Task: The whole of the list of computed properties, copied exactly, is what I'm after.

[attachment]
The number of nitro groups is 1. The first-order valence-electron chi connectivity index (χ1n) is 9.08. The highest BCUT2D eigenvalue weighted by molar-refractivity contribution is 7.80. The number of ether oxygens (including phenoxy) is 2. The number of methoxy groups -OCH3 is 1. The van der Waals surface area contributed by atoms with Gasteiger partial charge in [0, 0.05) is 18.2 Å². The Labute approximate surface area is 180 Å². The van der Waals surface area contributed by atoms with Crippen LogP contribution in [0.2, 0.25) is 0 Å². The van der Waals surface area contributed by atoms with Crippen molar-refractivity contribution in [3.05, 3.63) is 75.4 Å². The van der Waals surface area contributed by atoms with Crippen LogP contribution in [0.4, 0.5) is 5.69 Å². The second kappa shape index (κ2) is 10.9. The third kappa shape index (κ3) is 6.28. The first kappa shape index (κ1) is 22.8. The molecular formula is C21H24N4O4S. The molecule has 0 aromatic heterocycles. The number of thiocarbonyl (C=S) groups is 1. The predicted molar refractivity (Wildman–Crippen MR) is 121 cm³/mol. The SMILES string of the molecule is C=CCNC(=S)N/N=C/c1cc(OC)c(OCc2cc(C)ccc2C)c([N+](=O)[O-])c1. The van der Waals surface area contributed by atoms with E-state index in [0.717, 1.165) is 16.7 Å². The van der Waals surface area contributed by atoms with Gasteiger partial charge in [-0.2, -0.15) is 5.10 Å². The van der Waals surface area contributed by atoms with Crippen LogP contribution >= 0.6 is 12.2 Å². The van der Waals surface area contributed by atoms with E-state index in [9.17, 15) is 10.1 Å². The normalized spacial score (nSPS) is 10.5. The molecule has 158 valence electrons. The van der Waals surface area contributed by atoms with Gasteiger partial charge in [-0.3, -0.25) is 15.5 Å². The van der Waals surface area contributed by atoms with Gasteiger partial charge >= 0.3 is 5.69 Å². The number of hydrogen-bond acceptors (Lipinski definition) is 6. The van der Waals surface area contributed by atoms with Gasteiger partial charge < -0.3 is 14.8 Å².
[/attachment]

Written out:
The number of nitro groups is 1. The first-order valence-electron chi connectivity index (χ1n) is 9.08. The highest BCUT2D eigenvalue weighted by molar-refractivity contribution is 7.80. The number of ether oxygens (including phenoxy) is 2. The number of methoxy groups -OCH3 is 1. The van der Waals surface area contributed by atoms with Gasteiger partial charge in [0, 0.05) is 18.2 Å². The Labute approximate surface area is 180 Å². The van der Waals surface area contributed by atoms with Crippen LogP contribution in [0.2, 0.25) is 0 Å². The van der Waals surface area contributed by atoms with Crippen molar-refractivity contribution in [3.05, 3.63) is 75.4 Å². The van der Waals surface area contributed by atoms with Crippen LogP contribution in [0.4, 0.5) is 5.69 Å². The second kappa shape index (κ2) is 10.9. The third kappa shape index (κ3) is 6.28. The first kappa shape index (κ1) is 22.8. The molecular formula is C21H24N4O4S. The molecule has 0 aromatic heterocycles. The number of thiocarbonyl (C=S) groups is 1. The predicted molar refractivity (Wildman–Crippen MR) is 121 cm³/mol. The SMILES string of the molecule is C=CCNC(=S)N/N=C/c1cc(OC)c(OCc2cc(C)ccc2C)c([N+](=O)[O-])c1. The van der Waals surface area contributed by atoms with E-state index in [0.717, 1.165) is 16.7 Å². The van der Waals surface area contributed by atoms with Gasteiger partial charge in [-0.2, -0.15) is 5.10 Å². The van der Waals surface area contributed by atoms with Crippen LogP contribution >= 0.6 is 12.2 Å². The van der Waals surface area contributed by atoms with E-state index in [9.17, 15) is 10.1 Å². The normalized spacial score (nSPS) is 10.5. The molecule has 158 valence electrons. The van der Waals surface area contributed by atoms with Gasteiger partial charge in [-0.3, -0.25) is 15.5 Å². The van der Waals surface area contributed by atoms with Gasteiger partial charge >= 0.3 is 5.69 Å². The number of hydrogen-bond acceptors (Lipinski definition) is 6. The van der Waals surface area contributed by atoms with Gasteiger partial charge < -0.3 is 14.8 Å².